The peace of a Topanga Saturday morning is disrupted as I hear the Beleaguered Husband swearing while battling the tangled, obstreperous garden hose outside our bedroom window. After years of marriage his abrupt spewing forth of profanities is one of my few complaints. I never meant to fall in love with him. In fact, I thought him rather odd-looking as he careened through the beach-side Venice restaurant where we both worked. He was, I admit, tall and tan in his clean white shirt and tie, long hair flying behind him (for he had hair then). He deftly maneuvered through the tables, expertly waiting on the upscale patrons, dexterously opening the wine, filling their glasses, quick with a joke, while muttering frustrated expletives under his breath as if playing in a beach volleyball championship and losing. He took his job very seriously, yet in the middle of a busy rush he would somehow find a moment to step outside and watch the sun setting over the ocean. You got to love a guy who loves a sunset and suddenly I did. I fell in love completely, utterly, and urgently. A once-in-a-lifetime love. I felt as if I was under a spell, like Titania in A Midsummer Night’s Dream, suddenly besotted of an enchanted ass. My then wronged husband asked the worthy and certainly legitimate question, “What is it you see in this guy you are leaving me for?” After stammering a bit, I could only answer, “Well, he’s a surfer.” In April, Michael Anapol and I will have been married for 30 years. Oh, wherever did the days go? The years slipping by? How can this be? Is the purple couch really that old and looks it? Is our fine son, who once rode so high up on Daddy’s shoulders actually turning 29? Have we really been to all those Topanga Days? How did we get here? Is it, as David Byrne and Talking Heads sang, Letting the days go by, water flowing underground, into the blue again, after the money’s gone, once in a lifetime? We are going to have a 30th Anniversary celebration because we fear by the 40th we may not even recognize each other. So, before we are too befuddled to recollect our lifetime together, let alone yesterday, I feel I should here record some memories of the swiftly passing days we’ve shared, the good, the bad, and the ugly. Can you, dear husband, remember a time before you were beleaguered? When you bravely moved us and our six-month old Riley to Topanga after the fire of ’93 and we found a community? The earthquake? Seeing the fireworks in Santa Barbara from that old hotel window as if they had been shot off just for us? The “good as it gets” sunset in Laguna? The time you ate too many marijuana brownies at the Solstice Parade and had to go for a walk? Can you recall when Miranda was born and how you were late picking us up the next day to bring us home from the hospital because you’d gone surfing that morning? Do you remember the time we lost Riley at the beach and the joy of seeing him riding in the lifeguard’s ATV coming back to us? Can you conjure the magical scent of the bonfire at Bonnell, sparks rising in the air as we felt so happy and lucky to live in this place? The Easter celebrations lasting into the evenings as the spring light lingered in the blessed Topanga sky? Summer vacations? Back when Topanga had a bar, (miss you Abuelita’s)? Losing the car in San Francisco? All those Halloween costumes, taking the children trick- or-treating, then stopping to see the Sloans and the tree growing through their living room? Opening Topanga Far Outfitter’ s? Your hernias? Inheriting money? Losing money? Friday night dinners you served at the Theatricum that we called, “The What You Will Café?” The Christmas Tree Train? The little kitty you and Miranda surprised me with? The raucous silent auctions at Topanga Elementary School? The shock of September 11th? Getting lost and yelling at each other every time we visited Miranda in Santa Cruz? Our green bowls? The Dodgers going 16 innings? Death? Granny Got Fresh, the produce concession you had on the side of the road? Fires in our fireplace? All the children’s plays I directed where you helped me transport backdrops, costumes and props and then you had to sit through the thing? Could you ever forget getting stung by the sting ray, the tarantula in our bed, or when I had cancer? Or all the friends we met and made in Topanga? Used cars? The Hollywood Christmas Parade? The audit? Grandmother Oak? The heart-raising hope when Obama was elected? Pokemon cards? Irish Pubs and Van Morrison? Opening Shaka Shack Burgers? Selling the Hummer? The New Year’s Eve I spent on the phone with the loan shark in New Jersey? Selling Shaka Shack Burgers and then still working there (God help us!)? And do you still remember Lobo’s soft brown eyes? It occurs to me that what I have listed above covers special days, milestones, highlights and low lights but a life together is not just made of these. If you were to stand back and view life from a great distance, as with Emily in Thornton Wilder’s Our Town after she’s died, you would find that even the most mundane of days is heartbreakingly beautiful, too dear to hold, that it slips like water through your fingers, water flowing underground. There is a wonder in the little, daily living when you pass each other moving from room to room. When you make the shopping list, drink the coffee, attempt to clear the clog in the bathroom sink (he just purchased something called, the Drain Weasel), help your spouse locate the lost shoe, sunglasses, keys, lip gloss or glass of wine, experiment with stain removers, come up with the name of the person or place the other has forgotten, share the Sunday paper out on the patio, wave to a neighbor, fold some laundry, laugh, pull some weeds, play the old songs, clean the cat box, argue over what to get rid of from the garage, or just simply being there in the morning for either one to turn to the other and say, “I had the strangest dream.” Happy Anniversary To Us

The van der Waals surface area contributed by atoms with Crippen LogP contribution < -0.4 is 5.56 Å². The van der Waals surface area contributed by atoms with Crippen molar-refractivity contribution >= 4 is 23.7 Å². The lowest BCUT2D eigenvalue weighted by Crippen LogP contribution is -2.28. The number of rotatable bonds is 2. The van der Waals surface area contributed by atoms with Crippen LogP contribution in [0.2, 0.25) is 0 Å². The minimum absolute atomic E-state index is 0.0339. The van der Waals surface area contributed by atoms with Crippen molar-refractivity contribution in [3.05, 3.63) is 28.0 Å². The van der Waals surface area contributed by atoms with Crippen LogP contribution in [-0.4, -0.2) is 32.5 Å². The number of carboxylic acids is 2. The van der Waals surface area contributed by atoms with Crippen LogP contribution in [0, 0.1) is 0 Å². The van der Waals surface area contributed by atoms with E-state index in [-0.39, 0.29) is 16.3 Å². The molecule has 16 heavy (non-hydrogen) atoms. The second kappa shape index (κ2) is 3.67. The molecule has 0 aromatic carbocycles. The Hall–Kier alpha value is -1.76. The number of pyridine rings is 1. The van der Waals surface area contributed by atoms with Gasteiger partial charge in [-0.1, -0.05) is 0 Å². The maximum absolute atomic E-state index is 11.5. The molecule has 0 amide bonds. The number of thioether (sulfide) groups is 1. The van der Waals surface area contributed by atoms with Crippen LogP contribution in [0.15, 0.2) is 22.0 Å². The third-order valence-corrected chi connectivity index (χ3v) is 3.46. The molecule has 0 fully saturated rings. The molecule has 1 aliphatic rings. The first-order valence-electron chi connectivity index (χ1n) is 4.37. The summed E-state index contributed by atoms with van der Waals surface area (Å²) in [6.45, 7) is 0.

Kathie Gibboney

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April 1, 2022